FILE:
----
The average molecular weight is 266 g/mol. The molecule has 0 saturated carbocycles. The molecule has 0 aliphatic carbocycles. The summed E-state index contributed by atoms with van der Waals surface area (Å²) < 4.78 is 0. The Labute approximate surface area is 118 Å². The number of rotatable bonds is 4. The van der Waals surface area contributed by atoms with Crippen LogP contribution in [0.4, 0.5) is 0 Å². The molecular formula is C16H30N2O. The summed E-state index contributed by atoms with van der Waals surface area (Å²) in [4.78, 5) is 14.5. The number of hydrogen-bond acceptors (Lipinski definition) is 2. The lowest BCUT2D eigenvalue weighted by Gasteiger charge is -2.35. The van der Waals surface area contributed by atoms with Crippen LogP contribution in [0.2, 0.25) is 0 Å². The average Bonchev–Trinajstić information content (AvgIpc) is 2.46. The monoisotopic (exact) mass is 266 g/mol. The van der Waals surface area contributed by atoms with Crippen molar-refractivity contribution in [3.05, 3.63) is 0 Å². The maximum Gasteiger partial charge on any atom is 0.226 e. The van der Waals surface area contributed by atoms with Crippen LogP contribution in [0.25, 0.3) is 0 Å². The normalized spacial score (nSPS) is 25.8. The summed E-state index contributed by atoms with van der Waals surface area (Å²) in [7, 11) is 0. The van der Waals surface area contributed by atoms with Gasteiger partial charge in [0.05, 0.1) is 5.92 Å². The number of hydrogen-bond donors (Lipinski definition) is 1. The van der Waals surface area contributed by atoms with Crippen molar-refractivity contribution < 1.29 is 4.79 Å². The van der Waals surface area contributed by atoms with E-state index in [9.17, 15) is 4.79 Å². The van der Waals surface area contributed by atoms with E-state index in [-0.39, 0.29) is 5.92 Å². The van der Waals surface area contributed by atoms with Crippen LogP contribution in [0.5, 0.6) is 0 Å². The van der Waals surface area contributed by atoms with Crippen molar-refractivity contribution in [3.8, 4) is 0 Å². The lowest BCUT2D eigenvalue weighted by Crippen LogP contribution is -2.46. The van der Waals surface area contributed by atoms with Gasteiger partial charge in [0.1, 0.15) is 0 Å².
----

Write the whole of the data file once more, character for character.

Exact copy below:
The average molecular weight is 266 g/mol. The molecule has 0 saturated carbocycles. The molecule has 0 aliphatic carbocycles. The summed E-state index contributed by atoms with van der Waals surface area (Å²) < 4.78 is 0. The Labute approximate surface area is 118 Å². The number of rotatable bonds is 4. The van der Waals surface area contributed by atoms with Crippen LogP contribution in [0.4, 0.5) is 0 Å². The molecular formula is C16H30N2O. The summed E-state index contributed by atoms with van der Waals surface area (Å²) in [4.78, 5) is 14.5. The number of hydrogen-bond acceptors (Lipinski definition) is 2. The lowest BCUT2D eigenvalue weighted by Gasteiger charge is -2.35. The van der Waals surface area contributed by atoms with Crippen LogP contribution in [0.2, 0.25) is 0 Å². The average Bonchev–Trinajstić information content (AvgIpc) is 2.46. The monoisotopic (exact) mass is 266 g/mol. The van der Waals surface area contributed by atoms with Crippen molar-refractivity contribution in [3.05, 3.63) is 0 Å². The maximum Gasteiger partial charge on any atom is 0.226 e. The van der Waals surface area contributed by atoms with Crippen LogP contribution in [0.25, 0.3) is 0 Å². The normalized spacial score (nSPS) is 25.8. The summed E-state index contributed by atoms with van der Waals surface area (Å²) in [7, 11) is 0. The van der Waals surface area contributed by atoms with Gasteiger partial charge in [0.05, 0.1) is 5.92 Å². The number of hydrogen-bond donors (Lipinski definition) is 1. The van der Waals surface area contributed by atoms with Crippen molar-refractivity contribution < 1.29 is 4.79 Å². The van der Waals surface area contributed by atoms with E-state index in [9.17, 15) is 4.79 Å². The van der Waals surface area contributed by atoms with E-state index in [-0.39, 0.29) is 5.92 Å². The van der Waals surface area contributed by atoms with Crippen LogP contribution in [0.5, 0.6) is 0 Å². The van der Waals surface area contributed by atoms with Crippen molar-refractivity contribution in [3.8, 4) is 0 Å². The lowest BCUT2D eigenvalue weighted by Crippen LogP contribution is -2.46. The van der Waals surface area contributed by atoms with Gasteiger partial charge in [0.1, 0.15) is 0 Å².